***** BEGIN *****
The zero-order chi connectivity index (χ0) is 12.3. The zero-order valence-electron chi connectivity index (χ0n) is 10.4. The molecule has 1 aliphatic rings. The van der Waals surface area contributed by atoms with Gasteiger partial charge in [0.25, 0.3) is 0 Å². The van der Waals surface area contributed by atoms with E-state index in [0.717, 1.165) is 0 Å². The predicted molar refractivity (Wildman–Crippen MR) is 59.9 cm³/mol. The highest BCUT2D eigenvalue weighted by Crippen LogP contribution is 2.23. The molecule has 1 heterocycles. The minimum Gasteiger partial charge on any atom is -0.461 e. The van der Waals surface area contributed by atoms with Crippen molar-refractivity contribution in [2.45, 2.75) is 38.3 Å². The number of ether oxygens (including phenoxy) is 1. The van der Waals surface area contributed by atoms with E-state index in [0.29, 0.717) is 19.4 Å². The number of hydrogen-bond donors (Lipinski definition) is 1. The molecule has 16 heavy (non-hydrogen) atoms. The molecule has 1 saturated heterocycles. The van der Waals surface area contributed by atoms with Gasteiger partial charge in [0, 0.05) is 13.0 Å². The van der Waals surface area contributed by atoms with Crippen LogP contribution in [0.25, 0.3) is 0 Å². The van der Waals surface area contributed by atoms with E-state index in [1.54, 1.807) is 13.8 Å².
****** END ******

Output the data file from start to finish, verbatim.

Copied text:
The zero-order chi connectivity index (χ0) is 12.3. The zero-order valence-electron chi connectivity index (χ0n) is 10.4. The molecule has 1 aliphatic rings. The van der Waals surface area contributed by atoms with Gasteiger partial charge in [0.25, 0.3) is 0 Å². The van der Waals surface area contributed by atoms with E-state index in [0.717, 1.165) is 0 Å². The predicted molar refractivity (Wildman–Crippen MR) is 59.9 cm³/mol. The highest BCUT2D eigenvalue weighted by Crippen LogP contribution is 2.23. The molecule has 1 heterocycles. The minimum Gasteiger partial charge on any atom is -0.461 e. The van der Waals surface area contributed by atoms with Crippen molar-refractivity contribution in [2.45, 2.75) is 38.3 Å². The number of ether oxygens (including phenoxy) is 1. The van der Waals surface area contributed by atoms with E-state index in [0.29, 0.717) is 19.4 Å². The number of hydrogen-bond donors (Lipinski definition) is 1. The molecule has 16 heavy (non-hydrogen) atoms. The molecule has 1 saturated heterocycles. The van der Waals surface area contributed by atoms with Gasteiger partial charge in [0, 0.05) is 13.0 Å². The van der Waals surface area contributed by atoms with Crippen LogP contribution in [0.25, 0.3) is 0 Å². The van der Waals surface area contributed by atoms with E-state index in [1.54, 1.807) is 13.8 Å².